Egypt- Long Lines for a Vote Clouded -Army`s Role

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Egyptian soldiers guarded the entrance to a polling station Photo:NewsBureau    Gallery Enlarge Image

By S Kumar
Date  28 Nov 2011

Unexpectedly  large crowds of voters turned out on Monday to cast their votes in Egypt’s first parliamentary election since the ouster of President Hosni Mubarak, a ballot that seemed to blend vindication of the democratic struggle with uncertainty over the revolution’s final outcome.

By 9 a.m., voters had formed long and peaceful lines under the watchful eyes of a heavy police and army guard to cast votes in rich and poor neighborhoods across Cairo. In several places, lines stretched as long as a block along the banks of the Nile, and there were similar reports from Alexandria and Port Said.

In Tahrir Square, the epicenter of Egypt’s democracy struggle, several thousand protesters maintained their 10-day occupation to press demands for the immediate end to military rule. But that did not seem to dampen the enthusiasm shown by some Egyptians for the vote.

At several polling stations around Cairo, voters reported frustrating delays of up to four hours because ballots or voter lists or even the supervising judges had not arrived on time, and a news report said soldiers fired in the air in at least one of the capital’s slums to disperse an angry crowd trying to reach a polling station.

For all that, Egyptians displayed little of the pride and exultation that Tunisians described as they went to the polls for the first vote of the Arab Spring just one month ago. Instead, voters in Egypt talked of duty and defiance, of a determination to exercise the rights they believed their revolution had earned them even though few expressed much confidence in the integrity of the vote count.

At a polling place in the Cairo neighborhood of Shobra, voters laughed at their own stubborn determination to cast ballots they had little faith would make a difference: “If a sick person is dying,” ran a joke making its way down the queue, “you still have to get him to the hospital.”

Many political parties ignored election rules prohibiting them from passing out leaflets on the day of the polls. Crowds of young men handed out fliers advertising parties or candidates at the doors to several polling places, and the grounds inside were littered with them.

The Muslim Brotherhood, the group that defined Islamist politics, was poised to win a dominant role in the Parliament of the country that for nearly six decades was the paradigmatic secular dictatorship of the Arab world.

The Brotherhood’s new Freedom and Justice Party was by far the best organized. It set up small teams of young me with laptop computers at strategic intersections around Cairo to help voters locate their polling places, and while they graciously helped anyone regardless of their affiliation, they handed them the location information on slips of paper printed with the logo and candidates.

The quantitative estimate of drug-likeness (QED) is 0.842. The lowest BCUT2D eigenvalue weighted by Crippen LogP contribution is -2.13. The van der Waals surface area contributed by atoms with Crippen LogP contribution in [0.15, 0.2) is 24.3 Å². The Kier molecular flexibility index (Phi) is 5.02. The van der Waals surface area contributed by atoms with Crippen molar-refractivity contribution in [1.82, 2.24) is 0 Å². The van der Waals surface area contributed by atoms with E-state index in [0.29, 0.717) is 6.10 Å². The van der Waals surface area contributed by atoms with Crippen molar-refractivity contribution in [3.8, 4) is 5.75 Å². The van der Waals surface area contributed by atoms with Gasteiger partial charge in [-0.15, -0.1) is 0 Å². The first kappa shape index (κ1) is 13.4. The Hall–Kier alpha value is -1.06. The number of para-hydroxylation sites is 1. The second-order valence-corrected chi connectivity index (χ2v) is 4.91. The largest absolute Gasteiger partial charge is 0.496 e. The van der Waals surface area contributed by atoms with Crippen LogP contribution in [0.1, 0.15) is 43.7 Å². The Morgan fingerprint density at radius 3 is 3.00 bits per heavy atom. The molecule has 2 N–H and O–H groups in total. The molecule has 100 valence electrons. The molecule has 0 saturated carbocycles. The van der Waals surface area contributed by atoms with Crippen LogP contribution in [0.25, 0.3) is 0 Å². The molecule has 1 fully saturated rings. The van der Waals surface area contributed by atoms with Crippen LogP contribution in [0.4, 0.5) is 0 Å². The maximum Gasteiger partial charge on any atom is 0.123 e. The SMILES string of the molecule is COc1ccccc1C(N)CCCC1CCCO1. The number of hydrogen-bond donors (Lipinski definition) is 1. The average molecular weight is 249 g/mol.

At some polling places, teams of Brotherhood members wearing the insignia of the Freedom and Justice Party were on hand to help maintain security, and they could be seen performing services like escorting elderly women to specially designated lines.

But election monitors and human rights groups said the irregularities appeared to reflect predictable disorganization more than a conspiracy to the influence the outcome, and the unexpectedly large turnout overshadowed all else.

Some human rights activists said it appeared that for the first time in more than six decades, a Parliament with the legitimacy of a democratic election would represent the will of Egyptian people.

“It is the usual messiness,” said Heba Morayef, a researcher with Human Rights Watch. “But if the turnout remains as high as it looks, ultimately that is what matters, right?,” she said. “If this continues through the end of tomorrow, that will be enough to carry the process through. This will be a legitimate Parliament.”

The prospect of that historic turn has been largely overshadowed here by another, more urgent contest unfolding outside the voting booths: between the military council that seized power at Mr. Mubarak’s ouster last February and a resurgent protest movement demanding the council’s exit.

The ruling generals have defied a week of protests to reiterate, more forcefully than ever in recent days, that they expect to yield almost no authority to the new Parliament, and might claim special permanent powers under the new constitution that the Parliament is to write. The council’s top officer, Field Marshal Mohamed Hussein Tantawi, declared on Sunday that “the position of the armed forces will remain as it is — it will not change in any new constitution.”

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